Recently, within two weeks, and on the same Friday afternoon, two massive demonstrations had been eructating in front of a 4-star hotel named Emerald Garden. More than one hundred civilians, all of whom are members of hard-line Islamic groups, protested what they alleged of the hotel’s management having toppled down a mosque. I did not check out further whether the hotel had really compensated it with building other ones or not (some remarked that the management had done so, and I hope so), but the main thing that I detested from these protests were of the racist remarks they put on certain ethnicity, particularly those of Chinese descendants. Personally, I myself felt uncomfortable with their words.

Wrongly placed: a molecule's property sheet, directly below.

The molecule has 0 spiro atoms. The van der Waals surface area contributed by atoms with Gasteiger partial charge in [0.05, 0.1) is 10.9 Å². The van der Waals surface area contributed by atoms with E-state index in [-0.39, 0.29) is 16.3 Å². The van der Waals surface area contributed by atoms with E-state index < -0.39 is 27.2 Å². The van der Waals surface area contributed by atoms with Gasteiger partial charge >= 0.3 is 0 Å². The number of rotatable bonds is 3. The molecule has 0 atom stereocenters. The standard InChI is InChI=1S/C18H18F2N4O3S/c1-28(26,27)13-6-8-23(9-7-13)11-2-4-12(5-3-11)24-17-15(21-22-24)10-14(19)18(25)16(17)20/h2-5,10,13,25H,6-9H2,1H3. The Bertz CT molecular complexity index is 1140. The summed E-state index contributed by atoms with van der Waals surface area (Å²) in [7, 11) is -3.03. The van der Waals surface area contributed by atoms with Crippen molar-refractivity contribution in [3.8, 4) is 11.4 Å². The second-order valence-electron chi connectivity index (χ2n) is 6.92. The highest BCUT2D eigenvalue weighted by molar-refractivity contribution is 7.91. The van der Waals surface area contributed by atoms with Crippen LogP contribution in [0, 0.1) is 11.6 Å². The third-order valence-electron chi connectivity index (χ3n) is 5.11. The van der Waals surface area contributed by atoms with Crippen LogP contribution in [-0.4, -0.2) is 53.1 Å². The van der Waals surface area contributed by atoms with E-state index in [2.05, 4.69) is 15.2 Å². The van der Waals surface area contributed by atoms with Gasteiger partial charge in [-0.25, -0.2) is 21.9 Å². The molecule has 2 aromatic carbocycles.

One of my friends changed her display picture in Blackberry Messenger with the one showing how the protestors carried out anti-Chinese posters, menacing that ‘one more mosque down, a thousand Chinese homes singed’. Another poster impended the Chinese, what majority of the hard-line Muslims here acknowledge as neo-liberal capitalists, to get out of this country. She told me that she stayed home all the afternoon, while anticipating any unfortunate spate that might any time happen. Meanwhile, another one of my friends, who is used to having English tuition in a house belonging to a Korean-American woman in close proximity to the hotel, was told by the woman not to come across the location.